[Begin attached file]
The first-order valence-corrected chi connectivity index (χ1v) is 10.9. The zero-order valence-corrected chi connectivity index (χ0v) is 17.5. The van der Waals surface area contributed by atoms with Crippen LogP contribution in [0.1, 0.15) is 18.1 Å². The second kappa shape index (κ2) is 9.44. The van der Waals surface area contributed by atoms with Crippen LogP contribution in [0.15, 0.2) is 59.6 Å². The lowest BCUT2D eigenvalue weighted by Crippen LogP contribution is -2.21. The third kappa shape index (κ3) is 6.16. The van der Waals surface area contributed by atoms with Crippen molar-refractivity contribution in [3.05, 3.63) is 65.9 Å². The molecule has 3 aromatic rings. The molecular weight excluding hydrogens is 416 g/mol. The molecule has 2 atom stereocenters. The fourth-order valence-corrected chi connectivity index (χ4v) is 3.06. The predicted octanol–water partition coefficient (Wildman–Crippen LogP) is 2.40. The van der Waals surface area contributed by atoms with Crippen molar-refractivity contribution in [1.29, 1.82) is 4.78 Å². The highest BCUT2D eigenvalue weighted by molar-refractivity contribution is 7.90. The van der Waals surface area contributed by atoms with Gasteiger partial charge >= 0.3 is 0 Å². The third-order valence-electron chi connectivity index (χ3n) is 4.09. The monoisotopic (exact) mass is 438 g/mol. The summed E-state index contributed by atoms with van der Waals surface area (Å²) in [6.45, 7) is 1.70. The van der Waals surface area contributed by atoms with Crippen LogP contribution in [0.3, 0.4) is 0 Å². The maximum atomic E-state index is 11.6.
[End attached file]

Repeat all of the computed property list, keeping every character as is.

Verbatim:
The first-order valence-corrected chi connectivity index (χ1v) is 10.9. The zero-order valence-corrected chi connectivity index (χ0v) is 17.5. The van der Waals surface area contributed by atoms with Crippen LogP contribution in [0.1, 0.15) is 18.1 Å². The second kappa shape index (κ2) is 9.44. The van der Waals surface area contributed by atoms with Crippen LogP contribution in [0.15, 0.2) is 59.6 Å². The lowest BCUT2D eigenvalue weighted by Crippen LogP contribution is -2.21. The third kappa shape index (κ3) is 6.16. The van der Waals surface area contributed by atoms with Crippen molar-refractivity contribution in [3.05, 3.63) is 65.9 Å². The molecule has 3 aromatic rings. The molecular weight excluding hydrogens is 416 g/mol. The molecule has 2 atom stereocenters. The fourth-order valence-corrected chi connectivity index (χ4v) is 3.06. The predicted octanol–water partition coefficient (Wildman–Crippen LogP) is 2.40. The van der Waals surface area contributed by atoms with Crippen molar-refractivity contribution in [1.29, 1.82) is 4.78 Å². The highest BCUT2D eigenvalue weighted by molar-refractivity contribution is 7.90. The van der Waals surface area contributed by atoms with Gasteiger partial charge >= 0.3 is 0 Å². The third-order valence-electron chi connectivity index (χ3n) is 4.09. The monoisotopic (exact) mass is 438 g/mol. The summed E-state index contributed by atoms with van der Waals surface area (Å²) in [6.45, 7) is 1.70. The van der Waals surface area contributed by atoms with Crippen LogP contribution in [0.3, 0.4) is 0 Å². The maximum atomic E-state index is 11.6.